With the best of intentions, the United States Congress approved the Implementing Recommendations of the 9/11 Commission Act of 2007 on August 3, 2007, which mandates 100% screening of ALL air cargo traveling on passenger aircraft by 2010.
You might ask: how can anyone not be in favor of 100% security screening?
This month, the legislation’s first deadline requiring 50% of all air cargo to be screened went into operation. Over a week later, the airline industry has not imploded nor has the supply chain ground to a halt. That is the good news.
In fact, this is hardly the first show of the airline industry’s capability to adapt. In October 2008, the industry implemented a 100% screening system for cargo on narrow body airlines (single aisle- B-737, A-320 types). The system is working in both cases, but the critical question we should be asking is whether it is enhancing security or is it just creating additional work for cargo handlers and reports for TSA?
Most of the large airlines fly a mix of narrow & wide body aircraft which gives them a dual set of standards to meet and some flexibility in how to go about doing so. In order to keep the cargo system moving as advertised, an airline can screen the cargo it receives and place it on either size aircraft. So if an airline has filled the capacity of its narrow body carriers, the remainder of the cargo can be shunted over to wide body – essentially relieving the need to screen some other items.
This process becomes something akin to managing a municipal water system with various water sources. One source is processed to achieve a high degree of purity and then is mixed with the alternate source until the total output meets required standards, ultimately finding an acceptable -– but not necessarily the lowest — common denominator. This sort of maneuvering means that while the current screening law is being met, there is still a large portion of cargo that is never subjected to screening.
The next –- and undoubtedly much more challenging –- compliance deadline facing the industry is August 2010 when 100% of all cargo on passenger airliners will be required to be screened. In contrast to this month’s deadline which was relatively easy to meet, the 2010 milestone may prove to be the step when the system breaks down.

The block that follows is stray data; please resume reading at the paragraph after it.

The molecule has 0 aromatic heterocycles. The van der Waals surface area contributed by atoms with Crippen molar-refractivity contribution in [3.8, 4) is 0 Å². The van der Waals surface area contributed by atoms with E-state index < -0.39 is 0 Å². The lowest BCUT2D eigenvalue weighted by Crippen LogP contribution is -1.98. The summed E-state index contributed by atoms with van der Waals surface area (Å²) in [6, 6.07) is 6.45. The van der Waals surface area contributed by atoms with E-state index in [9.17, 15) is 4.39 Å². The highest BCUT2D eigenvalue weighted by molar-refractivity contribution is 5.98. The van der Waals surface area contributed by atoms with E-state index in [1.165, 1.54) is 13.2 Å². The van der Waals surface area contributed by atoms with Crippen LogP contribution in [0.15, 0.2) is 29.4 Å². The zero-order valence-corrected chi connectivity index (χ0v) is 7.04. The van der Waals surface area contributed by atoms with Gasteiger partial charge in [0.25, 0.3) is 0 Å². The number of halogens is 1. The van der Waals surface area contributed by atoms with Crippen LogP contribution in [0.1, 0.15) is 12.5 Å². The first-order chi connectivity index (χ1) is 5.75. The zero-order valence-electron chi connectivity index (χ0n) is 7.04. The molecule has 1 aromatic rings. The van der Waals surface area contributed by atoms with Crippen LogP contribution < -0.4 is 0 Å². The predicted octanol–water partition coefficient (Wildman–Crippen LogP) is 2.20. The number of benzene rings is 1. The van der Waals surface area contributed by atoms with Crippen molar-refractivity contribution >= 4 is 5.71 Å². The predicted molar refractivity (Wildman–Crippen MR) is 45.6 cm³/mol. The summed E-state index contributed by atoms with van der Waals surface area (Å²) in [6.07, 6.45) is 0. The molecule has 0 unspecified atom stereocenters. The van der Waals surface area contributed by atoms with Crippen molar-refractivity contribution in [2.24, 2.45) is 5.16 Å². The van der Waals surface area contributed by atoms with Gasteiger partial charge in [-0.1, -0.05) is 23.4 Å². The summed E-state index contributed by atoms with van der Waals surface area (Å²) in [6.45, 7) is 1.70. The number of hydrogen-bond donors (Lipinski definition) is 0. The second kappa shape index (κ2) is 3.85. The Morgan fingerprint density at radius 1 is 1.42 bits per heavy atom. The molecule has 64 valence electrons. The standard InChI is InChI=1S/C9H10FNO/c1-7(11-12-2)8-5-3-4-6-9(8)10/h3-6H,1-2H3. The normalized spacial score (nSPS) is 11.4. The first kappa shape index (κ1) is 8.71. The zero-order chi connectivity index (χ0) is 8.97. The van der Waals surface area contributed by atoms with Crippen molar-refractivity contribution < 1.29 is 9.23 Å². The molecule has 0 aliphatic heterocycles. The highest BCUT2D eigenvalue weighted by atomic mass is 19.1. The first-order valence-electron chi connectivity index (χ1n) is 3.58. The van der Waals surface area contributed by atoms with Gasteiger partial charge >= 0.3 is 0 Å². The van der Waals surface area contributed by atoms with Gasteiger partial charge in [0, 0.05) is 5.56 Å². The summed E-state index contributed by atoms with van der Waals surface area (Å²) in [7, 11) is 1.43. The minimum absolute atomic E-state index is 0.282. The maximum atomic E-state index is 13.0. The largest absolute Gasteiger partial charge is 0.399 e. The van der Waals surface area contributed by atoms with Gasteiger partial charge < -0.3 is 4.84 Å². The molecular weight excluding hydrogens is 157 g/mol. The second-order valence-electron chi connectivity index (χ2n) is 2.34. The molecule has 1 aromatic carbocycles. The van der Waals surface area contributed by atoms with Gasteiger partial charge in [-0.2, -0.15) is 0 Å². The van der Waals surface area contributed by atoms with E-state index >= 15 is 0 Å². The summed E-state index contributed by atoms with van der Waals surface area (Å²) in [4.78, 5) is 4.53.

Why is getting from 50% to 100% so much more difficult?
The first item that will complicate full compliance is the physical limitations of the current screening equipment. The InVision CTX machine and L3 eXaminer are the standard screening devices in use today. Akin to the MRI imaging system used by the medical industry, airlines use X-rays to measure density within a package.
The big drawback of the existing technology is that these machines have a significant limitation on the size of items which they can screen. Currently, there is no available machine with a large aperture to handle items commonly shipped on wide body aircraft. The current generation of screening equipment coats on average about $1.6M per machine and there are several hundred in operation. These machines not only screen cargo — an item accepted for shipment without a passenger — but also the checked luggage accompanying passengers. To meet upcoming deadlines, the industry will need better machines in higher quantities — at an estimated cost of hundreds of million dollars. This, of course, will also require additional employees at the airlines to actually perform the screening and will add on more costs to the shippers. Not exactly an economic stimulus!
These deadlines prove that TSA is working harder, not smarter. The agency is compiling a great forensic database, which the authorities will be able to effectively mine after a terrorist incident to track down the suspects. A more effective approach may lie in utilizing 21st century technologies to analyze the pedigree of a package and the shipper to determine if it truly warrants additional scrutiny by being put through a machine or being subject to a dog sniff test.
The existing systems are fully effective in their use, but they are subject to limitations, as well as time and cost considerations. By intelligently examining shipments based on known risks and their previous chain of custody, there is an opportunity to fast track some items through the system. Today, we are simply bypassing any sort of screening for a large amount of cargo to comply with the letter of the 50% mandate. Wouldn’t it be better to expedite the cargo being sent by known, trusted sources and not completely bypassing other items?
TSA needs to integrate operations, policy, and technology to construct a holistic security solution using risk-based approaches. The technology exists and the smart people are available to bring forward a more proactive approach to 100% and re-define the term “screening”.
Kevin McCarthy is a aviation security expert at Catalyst Partners in Washington, DC. You can read his biography here.